Docs eager to study effects of marijuana on seizures, PTSD

By Katie Kerwin McCrimmon

Researchers are eager to tap $10 million from Colorado’s health department to study the potential benefits and harms of marijuana.

The most pressing concerns center on whether marijuana can help veterans suffering from PTSD and children with debilitating seizures.

Chaz Moore smoked marijuana and used edibles as a minor to help calm symptoms or a rare disease. Photo: Joe Mahoney - I-News at Rocky Mountain PBS.

Chaz Moore smoked marijuana and used edibles as a minor to help calm symptoms or a rare disease. Photo: Joe Mahoney – I-News at Rocky Mountain PBS.

A bill that would allow the Colorado Department of Public Health and Environment to solicit and fund marijuana research now is making its way through the Colorado Senate. (Click here to read Senate Bill 14-155.)

The $10 million that would fund the studies is separate from marijuana taxes on recreational sales that are beginning to flow into state coffers. Lawmakers are bracing to debate another bill that would devote about $24 million in pot taxes to several efforts including youth prevention, law enforcement, treatment for adults in county jails and an education campaign aimed at decreasing impaired driving, drug abuse and potential harms from marijuana to kids and pregnant women.

The millions for research come from fees that people have paid to obtain marijuana cards since Colorado first allowed medical marijuana in 2000.

Colorado’s major hospitals and research institutions including the University of Colorado, Children’s Hospital Colorado and National Jewish Health sent representatives or letters to hearings in the Senate, expressing their support for the bill and a desire to conduct research.

Parents desperate for cures for seizures have been flocking to Colorado eager to see if marijuana derivatives can help their children. While hopes are high, doctors have little evidence to guide them.

Dr. Amy Brooks-Kayal specializes in pediatric seizures at Children’s Hospital Colorado and said there’s a profound need for robust science.

“At present, we simply do not know if marijuana is effective for epilepsy and if it is safe for children. Nor do we know the long-term effects,” Brooks-Kayal told lawmakers at a hearing of the Senate Health and Human Services Committee.

Of more than 50 patients that Brooks-Kayal and colleagues have seen at Children’s, she said only about one in four parents say they see any improvement in seizures when they give their children marijuana derivatives.

In some cases, Brooks-Kayal said use of marijuana compounds has worsened seizures and forced children to be hospitalized.

When doctors use encephalograms to try to measure whether marijuana is helping, “we don’t see any difference,” Brooks-Kayal testified.

“It’s critical that we get the data we need to inform the families well,” she said.

Furthermore, if Colorado keeps attracting very sick children without proof that marijuana can help the kids, the state faces major challenges.

“The many children with severe epilepsy who are moving to our state…(pose) significant potential economic repercussions for our state. These children require extensive medical care that puts a strain on our health care providers, our hospitals and potentially on our state Medicaid budget,” Brooks-Kayal said.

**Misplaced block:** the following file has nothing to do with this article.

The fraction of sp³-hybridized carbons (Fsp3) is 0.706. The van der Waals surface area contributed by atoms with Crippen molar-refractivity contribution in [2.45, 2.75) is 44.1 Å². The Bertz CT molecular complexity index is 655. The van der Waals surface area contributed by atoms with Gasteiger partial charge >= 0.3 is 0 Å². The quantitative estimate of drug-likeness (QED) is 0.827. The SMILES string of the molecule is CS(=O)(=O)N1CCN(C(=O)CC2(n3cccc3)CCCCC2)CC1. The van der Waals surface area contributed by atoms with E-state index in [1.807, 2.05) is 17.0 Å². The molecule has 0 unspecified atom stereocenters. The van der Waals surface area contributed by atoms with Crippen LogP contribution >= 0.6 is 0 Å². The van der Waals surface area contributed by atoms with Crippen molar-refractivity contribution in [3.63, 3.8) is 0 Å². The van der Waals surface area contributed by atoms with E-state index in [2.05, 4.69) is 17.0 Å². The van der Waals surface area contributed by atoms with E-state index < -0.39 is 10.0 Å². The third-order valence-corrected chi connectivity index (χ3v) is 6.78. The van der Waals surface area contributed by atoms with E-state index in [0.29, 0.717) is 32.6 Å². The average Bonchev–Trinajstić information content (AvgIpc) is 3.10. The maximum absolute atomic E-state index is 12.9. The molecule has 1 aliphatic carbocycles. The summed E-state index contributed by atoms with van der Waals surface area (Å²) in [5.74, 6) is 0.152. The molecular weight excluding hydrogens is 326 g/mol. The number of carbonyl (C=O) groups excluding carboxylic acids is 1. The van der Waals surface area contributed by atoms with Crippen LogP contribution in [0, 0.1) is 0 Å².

“At present, there is no clear scientific evidence that marijuana improves epilepsy in children,” she said. “Senate Bill 155 will help our state, our health care providers and those many desperate parents … know with greater certainty about the potential harms and benefits.”

Sen. Pat Steadman, D-Denver, is one of the primary sponsors of the bill. He said using the money for research could help “obstinate” members of Colorado’s State Board of Health, who have for years refused to add illnesses to the list allowed for medical marijuana.

“Anytime anyone has asked them to add additional illnesses they have cited the lack of scientific research,” Steadman said. “They’ve wanted science and data to rely on.”

Steadman and some marijuana proponents testified that they want to be sure the research will look for “potential therapeutic benefits.”

“It’s not my intention that this grant funds support research that shows marijuana is harmful because the government in general, and more specifically, the federal government has spent a boatload of money for decades to prove marijuana is bad,” Steadman said.

Among those eager to study marijuana is Dr. Bob Sievers, a professor at the University of Colorado and a former CU regent.

“I represent a faculty group this very interested in pursuing ethical drug applications of cannabis sativa,” Sievers told lawmakers.

He said professors, researchers and doctors at all of CU’s campuses are “very interested” in studying medical marijuana and industrial hemp.

A businessman who said he’s launching a study of 10,000 vets with PTSD also wants to apply for funds from the state, and marijuana advocates say the time has come to spend the registry dollars on an issue that they think can help patients.

Officials at the Colorado Department of Public Health and Environment will not control the outcome of the studies. Those that win funding will have to be scientifically sound and well designed.

Nonetheless, marijuana proponents are hopeful that science will soon be on their side.

“The feds will fund negative aspects of marijuana all day long,” said Teri Robnett, executive director of the Cannabis Patients Alliance and a Colorado NORML board member whose bio on the site says she goes by the moniker “RXMaryJane.”

“It’s really important that we focus on the potential benefits.”

The Senate Appropriations Committee is slated to consider the marijuana research bill on Friday.

Print Friendly

Leave a Reply